MIDDLE | Our procurement processes do not support the

innovation we seek, and they often create adversarial relationships with the people building our designs. Even if the systems cannot be immediately changed it is important to be aware so that we can foster the needed innovation in other ways.


From the Author’s sketchbook, illustrating that the constraints are valuable information for better work. Use this for the first discussion, about acting now and how policy makers don’t know what architect’s know.

From the Author’s sketchbook, illustrating the needed indirect work, on self, and the reciprocal impacts on larger, nested systems.

The lowest qualified bidder approach and the quick turnaround of construction documents in that process means risking a poorly informed contractor (or many) and often a need for them to makeup for lost dollars because of underbidding to win the work. In focusing on the now, some work-a-rounds can include having good technical reviewers and CMs on your staff to close holes in the documents, using CM at-Risk, Design-Build approaches (preferably Architect-led and Progressive DB), and Integrative Process work where there is a significant team building with the full design team including the owner and potential contactors.

The thing that is likely most restricting is the specification approach of “or equal” which was created to make sure there is not a tendency toward monopolies in material supply and manufacturing. However, if there are already three products out there, this qualifier is not supporting innovation. Government projects should all support innovation to deliberately shift to our lower carbon future. Some ways to innovate even within these limits include defining pilot projects and then sharing success of these and doing as much as possible to use performance-based specifications. What would be worth exploring is performance-based specifications that have three equals and include an industry signal of what is desired in the future, to spur innovation. NYS has done with the GreenNY commodity specifications, and more recently with the Lower-Carbon Concrete specification, for which I led the development team.

“Nature is incredibly diverse, and

we must be diverse in our approaches and solutions. ”

Photo Credit: Times Union.

Another tough facet is the NYS wicks law, which requires multiple contracts on public work over a certain budget. This nearly always adds costs to the project and creates risk of poor communication on the job site, especially about cross-cutting goals such as energy reduction targets, air quality in construction, waste management, and toxic avoidance. Not insurmountable, but important. A CM can certainly help, but this is an added layer of administrative process and cost.

FIRST | Process is vital and key to our climate actions. I hear time and time again that we need to find the “right” technology solution and scale it, but we don’t teach people how to set goals and identify what will work for their project, or their challenges. Nature is incredibly diverse, and we must be diverse in our approaches and solutions. A lot of money is put into targeted solutions as if they were the only answer, and ubiquitous application will solve all our problems. However, a new plug-in-play solution does not change our behavior. We need to change how people relate to buildings, to each other, and to our world’s natural resources.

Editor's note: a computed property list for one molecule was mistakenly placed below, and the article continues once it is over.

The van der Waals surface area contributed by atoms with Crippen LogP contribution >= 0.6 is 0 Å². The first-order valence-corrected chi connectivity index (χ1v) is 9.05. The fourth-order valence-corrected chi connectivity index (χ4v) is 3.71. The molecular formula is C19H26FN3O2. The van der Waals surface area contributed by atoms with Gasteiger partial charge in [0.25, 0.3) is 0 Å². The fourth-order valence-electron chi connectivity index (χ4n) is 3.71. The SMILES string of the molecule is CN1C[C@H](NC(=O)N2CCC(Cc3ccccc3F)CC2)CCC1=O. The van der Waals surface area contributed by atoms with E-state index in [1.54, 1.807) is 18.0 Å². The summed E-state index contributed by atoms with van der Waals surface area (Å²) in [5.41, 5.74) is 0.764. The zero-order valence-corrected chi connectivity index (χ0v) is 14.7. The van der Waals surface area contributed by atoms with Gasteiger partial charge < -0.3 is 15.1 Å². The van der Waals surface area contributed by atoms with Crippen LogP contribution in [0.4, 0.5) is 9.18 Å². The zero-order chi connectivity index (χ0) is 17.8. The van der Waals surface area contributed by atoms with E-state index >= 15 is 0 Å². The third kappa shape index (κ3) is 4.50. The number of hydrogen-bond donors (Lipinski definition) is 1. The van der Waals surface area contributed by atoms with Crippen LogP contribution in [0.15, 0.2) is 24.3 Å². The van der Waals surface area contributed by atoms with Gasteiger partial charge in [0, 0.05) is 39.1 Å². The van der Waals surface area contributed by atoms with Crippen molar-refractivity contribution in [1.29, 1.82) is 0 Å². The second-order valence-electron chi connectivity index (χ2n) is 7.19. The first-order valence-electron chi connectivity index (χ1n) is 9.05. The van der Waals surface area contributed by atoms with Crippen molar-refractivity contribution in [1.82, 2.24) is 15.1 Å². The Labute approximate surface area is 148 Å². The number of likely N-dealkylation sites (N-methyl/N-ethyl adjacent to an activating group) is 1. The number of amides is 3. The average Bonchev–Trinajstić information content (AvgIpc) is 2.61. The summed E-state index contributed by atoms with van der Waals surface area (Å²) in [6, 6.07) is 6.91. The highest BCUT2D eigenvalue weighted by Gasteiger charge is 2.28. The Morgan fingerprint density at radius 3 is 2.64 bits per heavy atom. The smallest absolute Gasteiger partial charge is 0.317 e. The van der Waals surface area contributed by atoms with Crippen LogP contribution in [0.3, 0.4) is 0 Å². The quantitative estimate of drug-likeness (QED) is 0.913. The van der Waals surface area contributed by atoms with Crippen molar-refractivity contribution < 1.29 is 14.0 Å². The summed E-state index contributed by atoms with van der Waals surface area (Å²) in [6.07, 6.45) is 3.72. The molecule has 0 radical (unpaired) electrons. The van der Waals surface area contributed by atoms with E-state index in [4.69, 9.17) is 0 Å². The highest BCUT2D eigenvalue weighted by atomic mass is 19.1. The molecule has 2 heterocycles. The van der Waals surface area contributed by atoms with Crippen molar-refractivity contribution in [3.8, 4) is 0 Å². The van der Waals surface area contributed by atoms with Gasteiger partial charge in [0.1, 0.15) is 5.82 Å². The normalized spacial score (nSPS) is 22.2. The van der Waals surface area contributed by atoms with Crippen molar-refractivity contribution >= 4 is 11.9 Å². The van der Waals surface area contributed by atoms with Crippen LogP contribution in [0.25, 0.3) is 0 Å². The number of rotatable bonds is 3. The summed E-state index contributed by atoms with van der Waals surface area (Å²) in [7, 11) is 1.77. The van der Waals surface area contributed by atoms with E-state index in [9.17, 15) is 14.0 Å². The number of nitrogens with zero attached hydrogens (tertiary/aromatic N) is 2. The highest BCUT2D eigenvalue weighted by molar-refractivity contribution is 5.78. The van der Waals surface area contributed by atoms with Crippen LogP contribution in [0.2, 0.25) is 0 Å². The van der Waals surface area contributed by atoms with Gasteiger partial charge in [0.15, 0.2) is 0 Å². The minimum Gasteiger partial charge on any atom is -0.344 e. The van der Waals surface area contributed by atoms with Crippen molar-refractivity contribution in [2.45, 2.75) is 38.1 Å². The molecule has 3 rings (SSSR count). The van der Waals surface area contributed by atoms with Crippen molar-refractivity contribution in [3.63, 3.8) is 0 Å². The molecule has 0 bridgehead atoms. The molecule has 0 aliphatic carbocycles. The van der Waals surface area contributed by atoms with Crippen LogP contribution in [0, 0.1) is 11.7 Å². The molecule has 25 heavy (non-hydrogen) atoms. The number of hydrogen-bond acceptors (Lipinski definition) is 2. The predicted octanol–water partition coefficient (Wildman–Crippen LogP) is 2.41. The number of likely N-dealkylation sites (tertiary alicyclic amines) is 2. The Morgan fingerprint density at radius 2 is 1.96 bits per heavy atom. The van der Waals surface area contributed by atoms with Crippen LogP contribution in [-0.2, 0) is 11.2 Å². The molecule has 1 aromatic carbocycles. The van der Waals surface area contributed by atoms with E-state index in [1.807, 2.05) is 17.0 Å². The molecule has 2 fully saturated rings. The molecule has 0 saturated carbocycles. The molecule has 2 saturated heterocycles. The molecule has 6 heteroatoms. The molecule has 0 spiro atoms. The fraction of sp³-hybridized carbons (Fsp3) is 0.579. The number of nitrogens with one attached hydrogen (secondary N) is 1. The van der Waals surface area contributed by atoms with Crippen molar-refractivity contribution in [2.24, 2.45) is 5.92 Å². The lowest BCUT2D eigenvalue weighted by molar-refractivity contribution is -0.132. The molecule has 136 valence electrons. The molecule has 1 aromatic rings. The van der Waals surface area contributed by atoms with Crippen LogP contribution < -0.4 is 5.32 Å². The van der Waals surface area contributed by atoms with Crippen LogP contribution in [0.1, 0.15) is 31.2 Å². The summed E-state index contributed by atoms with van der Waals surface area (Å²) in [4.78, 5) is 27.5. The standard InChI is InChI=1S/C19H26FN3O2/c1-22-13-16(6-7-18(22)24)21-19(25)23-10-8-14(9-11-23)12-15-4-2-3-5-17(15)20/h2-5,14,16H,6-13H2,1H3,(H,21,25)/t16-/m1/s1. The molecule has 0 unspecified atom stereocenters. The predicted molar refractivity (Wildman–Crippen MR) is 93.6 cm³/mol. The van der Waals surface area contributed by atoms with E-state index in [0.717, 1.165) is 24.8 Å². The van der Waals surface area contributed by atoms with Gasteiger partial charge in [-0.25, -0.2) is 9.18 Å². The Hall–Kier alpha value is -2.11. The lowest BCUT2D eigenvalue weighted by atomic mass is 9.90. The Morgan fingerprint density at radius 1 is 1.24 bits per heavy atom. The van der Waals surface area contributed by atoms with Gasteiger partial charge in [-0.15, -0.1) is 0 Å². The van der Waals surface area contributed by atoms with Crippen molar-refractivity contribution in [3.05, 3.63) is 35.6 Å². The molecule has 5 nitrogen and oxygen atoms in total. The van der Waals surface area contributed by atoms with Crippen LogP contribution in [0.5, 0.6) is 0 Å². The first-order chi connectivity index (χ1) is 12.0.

SEPTEMBER ‘22 | PAGE 7


Open Hearing from this legislator’s website: Harvey Epstein - Assembly District 74 |Assembly Member Directory | New York State Assembly (ny. gov). This shows the process and openness.

What we need to do is find the process for fully informed and innovative design, and scale that process. The issue of climate is certainly global, but the “solutions” must be specific to the vernacular and materials of the location, the climate and microclimate of the site, and, above all, to the culture of the users and the purpose of the building. The biggest, most impactful aspect of climate adaptation and addressing our climate emergency will be to focus on local in every way possible. “Buy-local” is not purely about from where you buy clothes or food. This is about from how far you truck cladding materials, and if the producer of your flooring is fouling the local aquifer or not, or if your lighting fixtures are caught in the Suez Canal. Once we get into a locally specific mindset in design, we will reduce carbon intensity of the materials in the project, we will control delivery lag better, and we will also begin to see our direct relationship to manufacturing and materials extraction. We will pay attention to labor practices on site and in the production line. We will immediately know that toxins cannot be introduced into our material systems anymore, and that soils, air, and water are valued systems we must protect and clean. And our buildings will be unique and serve the stakeholders and their broader communities better! l

AND AS A BONUS: I have studied as a Regenerative Practitioner, and part of this way of thinking is a very simple concept that is espoused by many successful architects. In concept, zoom out. Stop looking at only to 5’ beyond the walls for where your responsibility ends. As designers of the building, we directly impact the lives of the building user and managers. Yes, we impact the lives of everyone in the community (whatever that definition) where the building is built. We impact the supply chains and the materials manufacturers and the tax revenue for the city. We impact climate with every single choice. If we can remember this awesome weight of responsibility, and do better work, we can mitigate future risk for our planet and most certainly in the shorter term for our firms. It just takes attention, and recognition that the world is changing around us, rapidly. PAGE 8 | SEPTEMBER ‘22